Maloney said she expects her lead to grow when all the ballots are counted in the district that includes Manhattan's wealthy Upper East Side, as well as waterfront neighborhoods in Brooklyn and Queens that have been a hotbed of progressive activism.
Patel, a 36-year-old lawyer, activist and lecturer on business ethics at New York University, also expressed confidence, saying many requests for absentee ballots came from younger voters whose support he expects to win.
"We're in this race to ensure that the electorate is expanded, that every voice is heard, that every ballot is counted," he said in a telephone interview.
"This is a change election," he said. "Voters in droves rejected a failed status quo, and Carolyn Maloney with it."
New York poised to send first openly gay black members to Congress
Two leading candidates may be on the cusp of making history as the first openly gay black members of Congress. © AP / Susan Walsh ap-080929025809.jpg Lawyer and activist Mondaire Jones declared victory in the primary race to replace retiring Congresswoman Nita Lowey in New York's 17th District just north of New York City. In the Bronx, New York City Councilman Ritchie Torres is currently leading in the primary race to replace retiring Congressman José Serrano.
The race between Maloney and Patel is a rematch of the 2018 Democratic primary, a bruising contest that Maloney won while, one congressional district over, Ocasio-Cortez was ousting U.S. Rep. Joseph Crowley.
Patel, who had to take a break from the campaign trail after he was infected with the coronavirus, has sought to capitalize on some of the same forces that propelled Ocasio-Cortez to victory. The son of immigrants from India, he is young, progressive and campaigning on the idea that Maloney hasn't pushed hard enough for change in Washington.
He ran, however, without the backing of some of the most influential groups on the left, including Justice Democrats and the Democratic Socialists of America.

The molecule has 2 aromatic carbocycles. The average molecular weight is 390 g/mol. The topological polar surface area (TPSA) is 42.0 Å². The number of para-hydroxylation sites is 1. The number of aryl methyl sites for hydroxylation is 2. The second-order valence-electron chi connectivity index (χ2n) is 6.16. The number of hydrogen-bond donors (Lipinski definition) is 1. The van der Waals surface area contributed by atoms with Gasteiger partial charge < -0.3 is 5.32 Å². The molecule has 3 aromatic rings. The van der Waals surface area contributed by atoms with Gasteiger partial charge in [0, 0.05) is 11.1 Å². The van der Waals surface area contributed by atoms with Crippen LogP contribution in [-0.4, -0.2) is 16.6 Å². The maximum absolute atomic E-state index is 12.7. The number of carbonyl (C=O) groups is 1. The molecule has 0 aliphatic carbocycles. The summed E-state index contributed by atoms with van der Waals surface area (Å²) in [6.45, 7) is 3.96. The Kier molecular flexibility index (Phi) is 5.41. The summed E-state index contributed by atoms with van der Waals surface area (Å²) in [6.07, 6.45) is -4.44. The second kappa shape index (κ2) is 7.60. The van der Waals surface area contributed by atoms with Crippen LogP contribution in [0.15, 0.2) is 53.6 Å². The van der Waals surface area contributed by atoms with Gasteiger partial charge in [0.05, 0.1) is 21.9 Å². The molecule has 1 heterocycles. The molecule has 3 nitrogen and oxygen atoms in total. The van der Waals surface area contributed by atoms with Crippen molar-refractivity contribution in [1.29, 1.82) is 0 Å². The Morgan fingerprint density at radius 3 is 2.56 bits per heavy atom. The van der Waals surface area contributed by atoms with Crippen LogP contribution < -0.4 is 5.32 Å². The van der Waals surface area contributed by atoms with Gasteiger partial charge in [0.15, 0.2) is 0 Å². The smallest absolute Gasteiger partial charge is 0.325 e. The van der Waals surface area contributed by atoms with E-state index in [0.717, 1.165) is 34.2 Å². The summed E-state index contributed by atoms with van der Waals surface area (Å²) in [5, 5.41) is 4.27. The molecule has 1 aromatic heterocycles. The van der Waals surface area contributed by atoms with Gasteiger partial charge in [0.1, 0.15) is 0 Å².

Maloney attacked Patel in a digital ad that called him "creepy" over a 2012 Facebook post in which he joked about being attracted to Olympic gymnast McKayla Maroney, then just 16.
Patel said the comment about Maroney was "a flippant remark on social media to my girlfriend. It wasn't made ever in real life to an underage girl. I would never have had that interaction."
He filed a complaint with the House Ethics Committee over Maloney’s campaign ad, saying the word creepy “is a racist trope used to describe black and brown men by people in power.”
Patel also attacked Maloney over questions she raised years ago about whether vaccines are linked to autism, prompting Maloney to run TV ads declaring that vaccines are safe.
Maloney, 74, called the election an opportunity to highlight her record and “talk about the opportunities ahead to advance police and criminal justice reform, to expand assistance to the millions impacted by COVID-19, and to hold President Trump accountable in what we are working to ensure are the final months of his disastrous presidency.”
Huge vote-by-mail expansion because of virus leaves clerks in Mass. girding for onslaught .
“We don’t want one single voter to feel disenfranchised because of COVID-19,” said state Senator Barry R. Finegold, an Andover Democrat and the chamber’s lead negotiator on the voting legislation.But its quickening path to Governor Charlie Baker’s desk is giving way to another daunting reality: reinventing an elections system rooted in a piecemeal, localized process that officials fear could be inundated by the fresh demand for absentee voting.